In addition, some teams also have significant investments in existing data processing technologies. Rather than forcing them to replace a datastore, using a shared datastore enables easy integration. Notebooks are particularly popular for Security Engineers to implement customized threat hunting. For example, see: “Threat Hunting with Jupyter Notebooks— Part 1: Your First Notebook”. Customers can integrate Jupyter and Zeppelin notebooks as well as Spark systems with Panther data by using the AWS Glue catalog, and there are ways to easily connect Snowflake as well.

It is also very common to have in-house security workflows that are very particular to the customer’s business and data. These must (by definition) be implemented by the customer. Having easy access to the common datastore allows these workflows to query back into the database to retrieve critical data. An example of this is a mitigation workflow that is triggered by a Panther alert of suspicious activity. The workflow reaches back into the datastore to collect data identifying the employee and circumstances from both the processed security data and the business-related data. Using this information, the mitigation then restricts access accordingly (e.g., using the SSO API to revoke an access token) and notifies the employee’s manager and the security organization. While SOAR tools may help with some of this orchestration, the point remains that the common data store is the key to making such automated responses possible.

Zero Copy

Many security products do not allow direct access to their datastore, which means to consume the data, customers must use it within the tool or export it elsewhere. However, when data is in a common place, there’s no need for copying since it can be joined and queried directly.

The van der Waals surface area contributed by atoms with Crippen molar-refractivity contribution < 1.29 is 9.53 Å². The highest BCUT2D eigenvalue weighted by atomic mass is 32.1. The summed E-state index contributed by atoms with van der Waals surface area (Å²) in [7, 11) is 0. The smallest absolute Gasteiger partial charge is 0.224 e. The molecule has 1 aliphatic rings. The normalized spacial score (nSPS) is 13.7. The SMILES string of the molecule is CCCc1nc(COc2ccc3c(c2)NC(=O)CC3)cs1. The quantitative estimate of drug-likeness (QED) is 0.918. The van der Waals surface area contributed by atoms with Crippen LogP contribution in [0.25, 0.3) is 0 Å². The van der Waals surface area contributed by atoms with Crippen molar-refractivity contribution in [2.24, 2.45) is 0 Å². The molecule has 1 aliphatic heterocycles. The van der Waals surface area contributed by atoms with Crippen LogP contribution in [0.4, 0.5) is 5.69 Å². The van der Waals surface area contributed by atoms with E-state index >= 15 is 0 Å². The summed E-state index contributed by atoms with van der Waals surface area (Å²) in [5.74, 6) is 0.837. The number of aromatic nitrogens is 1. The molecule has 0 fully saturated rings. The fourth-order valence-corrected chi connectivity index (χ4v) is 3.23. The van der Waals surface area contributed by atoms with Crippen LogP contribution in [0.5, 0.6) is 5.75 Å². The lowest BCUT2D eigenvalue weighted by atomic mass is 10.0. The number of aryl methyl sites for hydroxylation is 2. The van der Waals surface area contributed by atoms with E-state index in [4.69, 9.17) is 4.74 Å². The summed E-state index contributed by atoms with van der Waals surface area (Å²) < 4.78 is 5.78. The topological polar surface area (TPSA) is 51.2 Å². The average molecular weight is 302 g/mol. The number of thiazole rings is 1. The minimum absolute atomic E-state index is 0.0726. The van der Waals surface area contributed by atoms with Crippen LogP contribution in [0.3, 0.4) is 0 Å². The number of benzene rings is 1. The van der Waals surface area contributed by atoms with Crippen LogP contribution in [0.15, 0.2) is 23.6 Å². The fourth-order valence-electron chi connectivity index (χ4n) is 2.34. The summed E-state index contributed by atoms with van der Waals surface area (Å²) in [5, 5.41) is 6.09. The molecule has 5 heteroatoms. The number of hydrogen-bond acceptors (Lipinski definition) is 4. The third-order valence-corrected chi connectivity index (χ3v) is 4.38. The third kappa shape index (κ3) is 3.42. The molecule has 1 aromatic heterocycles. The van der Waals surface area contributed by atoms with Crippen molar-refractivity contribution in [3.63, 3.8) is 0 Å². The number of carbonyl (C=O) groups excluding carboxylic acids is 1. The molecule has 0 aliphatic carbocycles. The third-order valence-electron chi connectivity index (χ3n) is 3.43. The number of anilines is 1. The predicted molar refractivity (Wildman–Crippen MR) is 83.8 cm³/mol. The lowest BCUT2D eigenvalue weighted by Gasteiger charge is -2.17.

Besides being inconvenient, forcing customers to copy data has several serious issues:

  • Expensive: Exporting and storing data in multiple places is inefficient and expensive.
  • Slow and error-prone: Moving data can be slow, which can negatively impact SLAs. In addition, failures in the copy process must be addressed by the data movement software, which can be difficult to get right.
  • Inconsistent: Data may change in the security system but not appear downstream, producing inconsistent analytic results.

Transparency

Since customers have direct access to Panther’s datastore, they always know how much data they hold and the associated cost of storing that data. This enables informed decisions on data retention, and expense forecasting.

For customers using Panther powered by AWS Athena, the data is stored using industry-standard JSON and Parquet formats, which are both broadly supported formats by popular big data tools.

Ownership and Control

Unlike other security products where the database and application layer are bundled as a single entity, customer data is not locked into Panther. All data that’s processed by Panther is owned and controlled by the customer, and can be used with or without Panther as needed. This enables customers to control access, audit, and backup.

Wrapping up

At Panther, we’re building a platform that provides immense security value without sacrificing transparency and flexibility. Opening up our datastore might give away some competitive advantage compared to other security products, but empowering security teams with their own data is simply the right thing to do. Security is hard enough, and we want to alleviate some of the pain!

What’s Next?

Our team of experienced security engineers are working hard to bring new features to Panther, and the design decisions discussed in this blog allow us to rapidly iterate and improve our platform.

One of our short-term goals is to make analysis simpler and faster, and we’ll soon ship an Indicator Search feature which allows you to paste a set of indicators (e.g. IPs, domains, hashes, etc.) and batch search ALL of your data at once. Alert Summaries are also coming soon which will allow users to specify data attributes to automatically summarize for alerts to add relevant context.

For more information about upcoming features, check out our roadmap.